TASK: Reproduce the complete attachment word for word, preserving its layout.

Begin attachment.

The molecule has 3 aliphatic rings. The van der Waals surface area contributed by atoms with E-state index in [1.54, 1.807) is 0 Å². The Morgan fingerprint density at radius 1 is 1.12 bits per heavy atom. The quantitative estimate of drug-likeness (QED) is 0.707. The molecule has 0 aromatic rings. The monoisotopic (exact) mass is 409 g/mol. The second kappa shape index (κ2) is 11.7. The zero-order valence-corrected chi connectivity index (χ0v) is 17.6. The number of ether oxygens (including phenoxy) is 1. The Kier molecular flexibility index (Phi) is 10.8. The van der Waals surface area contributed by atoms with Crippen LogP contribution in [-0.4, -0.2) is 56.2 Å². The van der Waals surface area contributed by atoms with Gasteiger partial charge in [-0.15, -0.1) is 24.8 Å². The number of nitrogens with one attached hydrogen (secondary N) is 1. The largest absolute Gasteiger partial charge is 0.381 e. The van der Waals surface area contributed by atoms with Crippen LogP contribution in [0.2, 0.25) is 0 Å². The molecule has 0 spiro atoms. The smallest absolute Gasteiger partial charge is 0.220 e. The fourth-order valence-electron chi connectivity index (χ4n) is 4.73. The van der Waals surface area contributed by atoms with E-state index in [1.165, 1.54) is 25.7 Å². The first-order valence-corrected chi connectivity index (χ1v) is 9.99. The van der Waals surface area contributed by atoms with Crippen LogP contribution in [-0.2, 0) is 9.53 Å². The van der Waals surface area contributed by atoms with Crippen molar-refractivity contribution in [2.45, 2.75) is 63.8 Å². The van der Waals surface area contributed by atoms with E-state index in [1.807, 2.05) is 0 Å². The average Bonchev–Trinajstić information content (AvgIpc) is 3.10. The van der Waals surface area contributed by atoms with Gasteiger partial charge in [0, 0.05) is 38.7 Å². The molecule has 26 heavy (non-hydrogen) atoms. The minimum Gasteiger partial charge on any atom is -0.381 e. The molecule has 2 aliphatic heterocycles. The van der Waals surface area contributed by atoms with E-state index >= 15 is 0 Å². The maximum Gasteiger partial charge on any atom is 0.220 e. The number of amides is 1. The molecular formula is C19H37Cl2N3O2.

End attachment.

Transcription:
The molecule has 3 aliphatic rings. The van der Waals surface area contributed by atoms with E-state index in [1.54, 1.807) is 0 Å². The Morgan fingerprint density at radius 1 is 1.12 bits per heavy atom. The quantitative estimate of drug-likeness (QED) is 0.707. The molecule has 0 aromatic rings. The monoisotopic (exact) mass is 409 g/mol. The second kappa shape index (κ2) is 11.7. The zero-order valence-corrected chi connectivity index (χ0v) is 17.6. The number of ether oxygens (including phenoxy) is 1. The Kier molecular flexibility index (Phi) is 10.8. The van der Waals surface area contributed by atoms with Crippen LogP contribution in [-0.4, -0.2) is 56.2 Å². The van der Waals surface area contributed by atoms with Gasteiger partial charge in [-0.15, -0.1) is 24.8 Å². The number of nitrogens with one attached hydrogen (secondary N) is 1. The largest absolute Gasteiger partial charge is 0.381 e. The van der Waals surface area contributed by atoms with Crippen LogP contribution in [0.2, 0.25) is 0 Å². The molecule has 0 spiro atoms. The smallest absolute Gasteiger partial charge is 0.220 e. The fourth-order valence-electron chi connectivity index (χ4n) is 4.73. The van der Waals surface area contributed by atoms with E-state index in [1.165, 1.54) is 25.7 Å². The first-order valence-corrected chi connectivity index (χ1v) is 9.99. The van der Waals surface area contributed by atoms with Crippen LogP contribution in [-0.2, 0) is 9.53 Å². The van der Waals surface area contributed by atoms with Crippen molar-refractivity contribution in [2.45, 2.75) is 63.8 Å². The van der Waals surface area contributed by atoms with E-state index in [1.807, 2.05) is 0 Å². The average Bonchev–Trinajstić information content (AvgIpc) is 3.10. The van der Waals surface area contributed by atoms with Gasteiger partial charge in [0, 0.05) is 38.7 Å². The molecule has 26 heavy (non-hydrogen) atoms. The minimum Gasteiger partial charge on any atom is -0.381 e. The molecule has 2 aliphatic heterocycles. The van der Waals surface area contributed by atoms with E-state index >= 15 is 0 Å². The maximum Gasteiger partial charge on any atom is 0.220 e. The number of amides is 1. The molecular formula is C19H37Cl2N3O2.